Integrated optical devices offer dense, multifunctional capability in a single robust package but are rarely considered
compatible with the fields of remote or distributed sensing or compete in the long-haul with conventional 'one-dimensional'
fibers. Here we aim to change that by introducing a 'flat-fiber' process that combines the advantages of
of existing low-cost fiber drawing with the functionality of planar lightwave circuits in a novel hybrid format. Adapted
from MCVD fiber fabrication, our preforms are deposited and collapsed into a rectangular geometry before drawing,
resulting in extended lengths of mechanically flexible flat-fiber material with a photosensitive germanium-doped planar
core. Direct UV writing is then used to create arrays of channel waveguides within the core layer, using a 5μm focused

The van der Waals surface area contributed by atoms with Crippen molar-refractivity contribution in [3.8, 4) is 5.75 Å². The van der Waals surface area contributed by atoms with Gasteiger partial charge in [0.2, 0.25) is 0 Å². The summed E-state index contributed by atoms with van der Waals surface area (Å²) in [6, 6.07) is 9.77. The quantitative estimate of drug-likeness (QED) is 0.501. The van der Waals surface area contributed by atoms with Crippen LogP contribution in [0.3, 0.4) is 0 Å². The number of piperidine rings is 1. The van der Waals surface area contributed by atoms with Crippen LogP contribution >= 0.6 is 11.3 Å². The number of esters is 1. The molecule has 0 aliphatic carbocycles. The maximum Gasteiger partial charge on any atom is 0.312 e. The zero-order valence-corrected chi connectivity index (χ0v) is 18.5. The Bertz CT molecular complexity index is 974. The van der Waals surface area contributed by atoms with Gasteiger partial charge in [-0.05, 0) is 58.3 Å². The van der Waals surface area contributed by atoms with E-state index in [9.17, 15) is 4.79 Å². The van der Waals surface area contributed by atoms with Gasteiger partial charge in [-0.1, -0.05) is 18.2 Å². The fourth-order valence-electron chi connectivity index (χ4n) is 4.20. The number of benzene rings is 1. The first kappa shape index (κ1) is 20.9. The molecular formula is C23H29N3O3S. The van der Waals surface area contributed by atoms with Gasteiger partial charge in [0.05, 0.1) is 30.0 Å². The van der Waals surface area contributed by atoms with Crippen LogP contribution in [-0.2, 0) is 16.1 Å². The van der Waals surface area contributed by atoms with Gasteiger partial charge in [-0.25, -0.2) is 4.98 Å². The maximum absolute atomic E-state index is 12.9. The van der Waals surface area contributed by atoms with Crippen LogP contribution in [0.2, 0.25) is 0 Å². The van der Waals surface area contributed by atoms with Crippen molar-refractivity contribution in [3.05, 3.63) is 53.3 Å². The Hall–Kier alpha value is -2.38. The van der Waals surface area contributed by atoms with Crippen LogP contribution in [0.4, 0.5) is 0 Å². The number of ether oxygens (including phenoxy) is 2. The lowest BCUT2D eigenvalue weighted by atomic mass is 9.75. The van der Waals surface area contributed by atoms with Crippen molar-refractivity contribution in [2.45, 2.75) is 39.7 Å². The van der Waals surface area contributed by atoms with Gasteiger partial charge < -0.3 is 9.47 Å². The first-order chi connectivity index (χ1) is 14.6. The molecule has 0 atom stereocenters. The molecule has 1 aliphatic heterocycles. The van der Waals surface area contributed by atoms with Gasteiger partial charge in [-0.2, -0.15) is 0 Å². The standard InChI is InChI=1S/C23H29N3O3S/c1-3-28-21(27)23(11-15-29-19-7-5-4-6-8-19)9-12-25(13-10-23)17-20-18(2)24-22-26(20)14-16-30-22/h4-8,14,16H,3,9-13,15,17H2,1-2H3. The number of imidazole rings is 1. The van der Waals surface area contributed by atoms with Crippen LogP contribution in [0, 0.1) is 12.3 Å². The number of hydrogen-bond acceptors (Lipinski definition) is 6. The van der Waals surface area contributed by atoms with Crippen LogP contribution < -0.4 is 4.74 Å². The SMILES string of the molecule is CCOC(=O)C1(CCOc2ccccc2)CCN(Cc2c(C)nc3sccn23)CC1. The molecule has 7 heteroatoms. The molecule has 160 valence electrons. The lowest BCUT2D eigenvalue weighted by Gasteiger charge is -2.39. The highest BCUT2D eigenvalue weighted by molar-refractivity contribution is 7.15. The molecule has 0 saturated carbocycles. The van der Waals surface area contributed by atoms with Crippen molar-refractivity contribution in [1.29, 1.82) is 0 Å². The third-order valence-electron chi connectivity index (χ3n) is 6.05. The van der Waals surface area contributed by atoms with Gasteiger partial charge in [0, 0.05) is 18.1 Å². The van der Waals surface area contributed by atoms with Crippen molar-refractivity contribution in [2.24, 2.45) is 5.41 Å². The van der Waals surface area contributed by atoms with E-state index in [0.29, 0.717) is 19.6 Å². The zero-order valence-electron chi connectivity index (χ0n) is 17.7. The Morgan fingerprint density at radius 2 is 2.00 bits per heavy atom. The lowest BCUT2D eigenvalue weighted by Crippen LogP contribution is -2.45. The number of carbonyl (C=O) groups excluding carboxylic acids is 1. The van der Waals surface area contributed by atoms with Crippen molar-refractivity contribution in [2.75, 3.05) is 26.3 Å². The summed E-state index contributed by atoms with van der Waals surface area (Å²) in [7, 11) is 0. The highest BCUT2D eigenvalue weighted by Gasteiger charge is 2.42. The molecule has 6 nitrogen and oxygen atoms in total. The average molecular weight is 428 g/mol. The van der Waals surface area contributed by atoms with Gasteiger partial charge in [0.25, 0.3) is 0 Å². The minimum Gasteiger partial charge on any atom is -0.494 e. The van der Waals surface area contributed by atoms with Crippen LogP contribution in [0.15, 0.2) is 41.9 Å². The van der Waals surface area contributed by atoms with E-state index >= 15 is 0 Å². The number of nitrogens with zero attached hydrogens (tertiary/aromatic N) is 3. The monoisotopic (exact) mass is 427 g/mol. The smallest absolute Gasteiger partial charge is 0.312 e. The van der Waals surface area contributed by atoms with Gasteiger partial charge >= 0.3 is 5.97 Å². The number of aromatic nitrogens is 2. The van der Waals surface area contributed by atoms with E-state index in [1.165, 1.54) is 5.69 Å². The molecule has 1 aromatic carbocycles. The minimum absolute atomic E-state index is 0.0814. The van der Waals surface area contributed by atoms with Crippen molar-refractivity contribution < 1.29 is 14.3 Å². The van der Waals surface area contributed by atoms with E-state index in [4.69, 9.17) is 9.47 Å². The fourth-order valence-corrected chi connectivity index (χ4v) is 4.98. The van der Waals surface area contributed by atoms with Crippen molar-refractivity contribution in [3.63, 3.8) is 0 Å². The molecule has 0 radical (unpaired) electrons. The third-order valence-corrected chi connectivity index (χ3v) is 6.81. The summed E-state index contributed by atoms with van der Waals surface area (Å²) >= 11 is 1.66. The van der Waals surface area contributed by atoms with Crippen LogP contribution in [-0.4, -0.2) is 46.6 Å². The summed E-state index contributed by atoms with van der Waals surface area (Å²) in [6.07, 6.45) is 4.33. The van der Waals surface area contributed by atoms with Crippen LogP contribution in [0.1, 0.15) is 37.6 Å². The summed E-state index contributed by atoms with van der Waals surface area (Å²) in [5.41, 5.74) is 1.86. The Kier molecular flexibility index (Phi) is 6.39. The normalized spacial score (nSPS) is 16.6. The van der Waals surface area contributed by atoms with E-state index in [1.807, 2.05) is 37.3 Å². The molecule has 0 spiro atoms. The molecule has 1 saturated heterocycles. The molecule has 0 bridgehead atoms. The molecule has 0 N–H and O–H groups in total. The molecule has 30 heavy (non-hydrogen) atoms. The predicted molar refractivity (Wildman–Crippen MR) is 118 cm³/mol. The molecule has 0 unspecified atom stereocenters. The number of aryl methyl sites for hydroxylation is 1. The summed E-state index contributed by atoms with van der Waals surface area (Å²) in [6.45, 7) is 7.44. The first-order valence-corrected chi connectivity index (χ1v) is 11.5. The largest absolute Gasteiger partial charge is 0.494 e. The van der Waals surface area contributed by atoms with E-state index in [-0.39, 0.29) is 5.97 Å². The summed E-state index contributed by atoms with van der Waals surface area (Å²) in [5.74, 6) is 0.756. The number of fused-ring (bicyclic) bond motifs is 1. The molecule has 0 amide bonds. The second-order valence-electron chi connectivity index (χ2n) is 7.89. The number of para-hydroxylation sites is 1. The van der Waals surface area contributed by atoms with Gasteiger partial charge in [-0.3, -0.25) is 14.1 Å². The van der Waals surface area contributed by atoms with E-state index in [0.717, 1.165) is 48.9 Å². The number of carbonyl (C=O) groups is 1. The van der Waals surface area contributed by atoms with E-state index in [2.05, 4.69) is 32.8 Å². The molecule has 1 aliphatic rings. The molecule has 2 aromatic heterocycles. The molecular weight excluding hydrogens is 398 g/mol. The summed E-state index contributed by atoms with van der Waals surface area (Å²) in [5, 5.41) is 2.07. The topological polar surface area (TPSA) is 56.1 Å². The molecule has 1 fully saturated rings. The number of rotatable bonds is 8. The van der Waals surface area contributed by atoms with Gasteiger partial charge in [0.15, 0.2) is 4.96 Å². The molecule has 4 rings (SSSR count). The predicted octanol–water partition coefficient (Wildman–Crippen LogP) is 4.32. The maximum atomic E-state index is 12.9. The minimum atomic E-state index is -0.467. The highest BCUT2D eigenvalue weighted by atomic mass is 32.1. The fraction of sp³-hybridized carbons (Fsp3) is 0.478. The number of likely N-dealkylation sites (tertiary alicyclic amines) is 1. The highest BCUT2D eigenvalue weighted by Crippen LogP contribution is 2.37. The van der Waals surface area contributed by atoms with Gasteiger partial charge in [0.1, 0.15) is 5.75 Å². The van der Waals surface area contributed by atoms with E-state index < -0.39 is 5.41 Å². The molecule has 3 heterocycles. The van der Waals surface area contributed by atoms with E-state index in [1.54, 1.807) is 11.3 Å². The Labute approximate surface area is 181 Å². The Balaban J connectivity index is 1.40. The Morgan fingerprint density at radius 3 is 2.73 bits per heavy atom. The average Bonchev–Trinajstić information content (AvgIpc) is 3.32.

laser spot that literally 'draws' refractive index patterns into the flat fiber as it moves. Having recently demonstrated
simple building blocks for integrated optical circuits in millimeter-wide flat-fibers (including; channel waveguides,
power junctions and splitters, and planar Bragg gratings), our next step is to incorporate structured windows at strategic
points along the fiber to allow fluidic access to the evanescent field for local refractive-index-based chemical
measurements. By taking this approach, we hope to extend beyond the limitations of traditional planar and fiber
substrates, allowing exotic material compositions, device layouts, and local sensing functions to be distributed over
extended distances with no coupling or compatibility concerns in highly functional distributed lab-on-a-chip devices.